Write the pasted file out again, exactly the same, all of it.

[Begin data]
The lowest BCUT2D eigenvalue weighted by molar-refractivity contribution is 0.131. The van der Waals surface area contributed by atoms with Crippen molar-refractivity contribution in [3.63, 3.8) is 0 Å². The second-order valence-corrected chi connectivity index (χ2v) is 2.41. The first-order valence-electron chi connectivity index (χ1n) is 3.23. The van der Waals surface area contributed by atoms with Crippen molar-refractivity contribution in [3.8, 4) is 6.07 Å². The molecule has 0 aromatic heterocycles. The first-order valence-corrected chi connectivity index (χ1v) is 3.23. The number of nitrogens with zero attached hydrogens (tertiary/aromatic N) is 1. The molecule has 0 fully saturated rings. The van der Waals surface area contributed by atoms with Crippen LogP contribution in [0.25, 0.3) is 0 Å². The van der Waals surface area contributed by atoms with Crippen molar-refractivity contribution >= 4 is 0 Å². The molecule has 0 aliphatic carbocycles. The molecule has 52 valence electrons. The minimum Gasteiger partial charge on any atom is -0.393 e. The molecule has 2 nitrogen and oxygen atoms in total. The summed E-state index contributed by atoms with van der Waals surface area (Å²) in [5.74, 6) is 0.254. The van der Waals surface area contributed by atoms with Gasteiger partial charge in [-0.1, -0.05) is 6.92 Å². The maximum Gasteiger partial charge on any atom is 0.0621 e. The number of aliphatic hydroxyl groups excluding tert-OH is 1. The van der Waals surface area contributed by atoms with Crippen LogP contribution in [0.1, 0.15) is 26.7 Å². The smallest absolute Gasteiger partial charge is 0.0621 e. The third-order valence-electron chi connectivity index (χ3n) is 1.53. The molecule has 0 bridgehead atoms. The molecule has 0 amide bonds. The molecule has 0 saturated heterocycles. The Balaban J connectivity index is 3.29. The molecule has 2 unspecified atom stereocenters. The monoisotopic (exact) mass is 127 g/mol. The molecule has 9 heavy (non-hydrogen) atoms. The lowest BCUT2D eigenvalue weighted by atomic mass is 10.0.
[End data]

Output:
The lowest BCUT2D eigenvalue weighted by molar-refractivity contribution is 0.131. The van der Waals surface area contributed by atoms with Crippen molar-refractivity contribution in [3.63, 3.8) is 0 Å². The second-order valence-corrected chi connectivity index (χ2v) is 2.41. The first-order valence-electron chi connectivity index (χ1n) is 3.23. The van der Waals surface area contributed by atoms with Crippen molar-refractivity contribution in [3.8, 4) is 6.07 Å². The molecule has 0 aromatic heterocycles. The first-order valence-corrected chi connectivity index (χ1v) is 3.23. The number of nitrogens with zero attached hydrogens (tertiary/aromatic N) is 1. The molecule has 0 fully saturated rings. The van der Waals surface area contributed by atoms with Crippen LogP contribution in [0.25, 0.3) is 0 Å². The van der Waals surface area contributed by atoms with Crippen molar-refractivity contribution >= 4 is 0 Å². The molecule has 0 aliphatic carbocycles. The molecule has 52 valence electrons. The minimum Gasteiger partial charge on any atom is -0.393 e. The molecule has 2 nitrogen and oxygen atoms in total. The summed E-state index contributed by atoms with van der Waals surface area (Å²) in [5.74, 6) is 0.254. The van der Waals surface area contributed by atoms with Gasteiger partial charge in [-0.1, -0.05) is 6.92 Å². The maximum Gasteiger partial charge on any atom is 0.0621 e. The number of aliphatic hydroxyl groups excluding tert-OH is 1. The van der Waals surface area contributed by atoms with Crippen LogP contribution in [0.1, 0.15) is 26.7 Å². The smallest absolute Gasteiger partial charge is 0.0621 e. The third-order valence-electron chi connectivity index (χ3n) is 1.53. The molecule has 0 bridgehead atoms. The molecule has 0 amide bonds. The molecule has 0 saturated heterocycles. The Balaban J connectivity index is 3.29. The molecule has 2 unspecified atom stereocenters. The monoisotopic (exact) mass is 127 g/mol. The molecule has 9 heavy (non-hydrogen) atoms. The lowest BCUT2D eigenvalue weighted by atomic mass is 10.0.